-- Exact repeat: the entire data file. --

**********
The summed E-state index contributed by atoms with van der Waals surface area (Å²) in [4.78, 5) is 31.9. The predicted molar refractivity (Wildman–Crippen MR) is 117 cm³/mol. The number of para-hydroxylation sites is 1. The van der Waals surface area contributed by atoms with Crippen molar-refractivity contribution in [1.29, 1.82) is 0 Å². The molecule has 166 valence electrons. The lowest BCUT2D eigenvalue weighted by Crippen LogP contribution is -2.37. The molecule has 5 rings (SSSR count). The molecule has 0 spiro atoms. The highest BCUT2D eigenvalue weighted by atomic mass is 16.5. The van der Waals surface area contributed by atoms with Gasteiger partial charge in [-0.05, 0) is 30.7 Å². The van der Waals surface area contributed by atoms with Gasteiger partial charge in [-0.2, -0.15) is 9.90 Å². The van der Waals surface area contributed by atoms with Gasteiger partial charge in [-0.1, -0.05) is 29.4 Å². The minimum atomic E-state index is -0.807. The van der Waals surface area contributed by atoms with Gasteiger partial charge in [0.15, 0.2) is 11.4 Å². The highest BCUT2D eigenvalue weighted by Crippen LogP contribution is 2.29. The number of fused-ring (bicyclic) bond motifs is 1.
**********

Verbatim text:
The summed E-state index contributed by atoms with van der Waals surface area (Å²) in [4.78, 5) is 31.9. The predicted molar refractivity (Wildman–Crippen MR) is 117 cm³/mol. The number of para-hydroxylation sites is 1. The van der Waals surface area contributed by atoms with Crippen molar-refractivity contribution in [1.29, 1.82) is 0 Å². The molecule has 166 valence electrons. The lowest BCUT2D eigenvalue weighted by Crippen LogP contribution is -2.37. The molecule has 5 rings (SSSR count). The molecule has 0 spiro atoms. The highest BCUT2D eigenvalue weighted by atomic mass is 16.5. The van der Waals surface area contributed by atoms with Gasteiger partial charge in [-0.05, 0) is 30.7 Å². The van der Waals surface area contributed by atoms with Gasteiger partial charge in [-0.2, -0.15) is 9.90 Å². The van der Waals surface area contributed by atoms with Gasteiger partial charge in [-0.1, -0.05) is 29.4 Å². The minimum atomic E-state index is -0.807. The van der Waals surface area contributed by atoms with Gasteiger partial charge in [0.15, 0.2) is 11.4 Å². The highest BCUT2D eigenvalue weighted by Crippen LogP contribution is 2.29. The number of fused-ring (bicyclic) bond motifs is 1.